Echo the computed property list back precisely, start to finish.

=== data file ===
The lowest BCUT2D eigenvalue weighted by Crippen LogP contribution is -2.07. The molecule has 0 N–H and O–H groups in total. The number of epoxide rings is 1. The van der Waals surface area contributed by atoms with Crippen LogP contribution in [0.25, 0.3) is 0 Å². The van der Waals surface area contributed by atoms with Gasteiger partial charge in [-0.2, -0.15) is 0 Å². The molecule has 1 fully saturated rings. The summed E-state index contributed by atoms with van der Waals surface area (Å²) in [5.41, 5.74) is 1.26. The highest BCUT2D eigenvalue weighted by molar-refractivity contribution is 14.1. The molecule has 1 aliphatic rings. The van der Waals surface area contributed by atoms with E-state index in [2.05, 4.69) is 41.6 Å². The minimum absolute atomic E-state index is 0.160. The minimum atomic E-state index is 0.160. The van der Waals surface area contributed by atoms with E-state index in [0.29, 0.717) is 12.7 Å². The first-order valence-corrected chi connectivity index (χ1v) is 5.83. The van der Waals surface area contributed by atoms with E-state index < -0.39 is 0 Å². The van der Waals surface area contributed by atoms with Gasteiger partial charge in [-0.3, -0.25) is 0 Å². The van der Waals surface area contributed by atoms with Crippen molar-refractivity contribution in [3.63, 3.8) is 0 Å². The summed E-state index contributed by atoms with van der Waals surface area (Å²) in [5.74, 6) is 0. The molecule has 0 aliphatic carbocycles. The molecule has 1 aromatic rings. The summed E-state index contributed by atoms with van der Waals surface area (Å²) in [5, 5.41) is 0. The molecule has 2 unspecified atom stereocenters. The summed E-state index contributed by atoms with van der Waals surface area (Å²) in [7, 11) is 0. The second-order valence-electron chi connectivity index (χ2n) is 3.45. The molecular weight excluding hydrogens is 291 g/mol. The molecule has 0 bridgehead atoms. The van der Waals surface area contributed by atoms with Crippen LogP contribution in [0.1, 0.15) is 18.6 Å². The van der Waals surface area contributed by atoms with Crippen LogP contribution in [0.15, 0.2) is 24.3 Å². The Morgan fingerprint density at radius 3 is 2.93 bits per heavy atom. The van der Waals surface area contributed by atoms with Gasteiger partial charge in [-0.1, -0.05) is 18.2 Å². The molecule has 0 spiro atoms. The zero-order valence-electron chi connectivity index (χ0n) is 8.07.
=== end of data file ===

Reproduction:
The lowest BCUT2D eigenvalue weighted by Crippen LogP contribution is -2.07. The molecule has 0 N–H and O–H groups in total. The number of epoxide rings is 1. The van der Waals surface area contributed by atoms with Crippen LogP contribution in [0.25, 0.3) is 0 Å². The van der Waals surface area contributed by atoms with Gasteiger partial charge in [-0.2, -0.15) is 0 Å². The molecule has 1 fully saturated rings. The summed E-state index contributed by atoms with van der Waals surface area (Å²) in [5.41, 5.74) is 1.26. The highest BCUT2D eigenvalue weighted by molar-refractivity contribution is 14.1. The molecule has 1 aliphatic rings. The van der Waals surface area contributed by atoms with E-state index in [2.05, 4.69) is 41.6 Å². The minimum absolute atomic E-state index is 0.160. The minimum atomic E-state index is 0.160. The van der Waals surface area contributed by atoms with E-state index in [0.29, 0.717) is 12.7 Å². The first-order valence-corrected chi connectivity index (χ1v) is 5.83. The van der Waals surface area contributed by atoms with E-state index < -0.39 is 0 Å². The van der Waals surface area contributed by atoms with Gasteiger partial charge in [-0.3, -0.25) is 0 Å². The van der Waals surface area contributed by atoms with Crippen molar-refractivity contribution in [3.63, 3.8) is 0 Å². The summed E-state index contributed by atoms with van der Waals surface area (Å²) in [5.74, 6) is 0. The molecule has 0 aliphatic carbocycles. The molecule has 1 aromatic rings. The summed E-state index contributed by atoms with van der Waals surface area (Å²) in [5, 5.41) is 0. The molecule has 2 unspecified atom stereocenters. The summed E-state index contributed by atoms with van der Waals surface area (Å²) in [7, 11) is 0. The second-order valence-electron chi connectivity index (χ2n) is 3.45. The molecular weight excluding hydrogens is 291 g/mol. The molecule has 0 bridgehead atoms. The van der Waals surface area contributed by atoms with Crippen LogP contribution in [0.1, 0.15) is 18.6 Å². The van der Waals surface area contributed by atoms with Crippen LogP contribution in [0.15, 0.2) is 24.3 Å². The Morgan fingerprint density at radius 3 is 2.93 bits per heavy atom. The van der Waals surface area contributed by atoms with Gasteiger partial charge in [-0.1, -0.05) is 18.2 Å². The molecule has 0 spiro atoms. The zero-order valence-electron chi connectivity index (χ0n) is 8.07.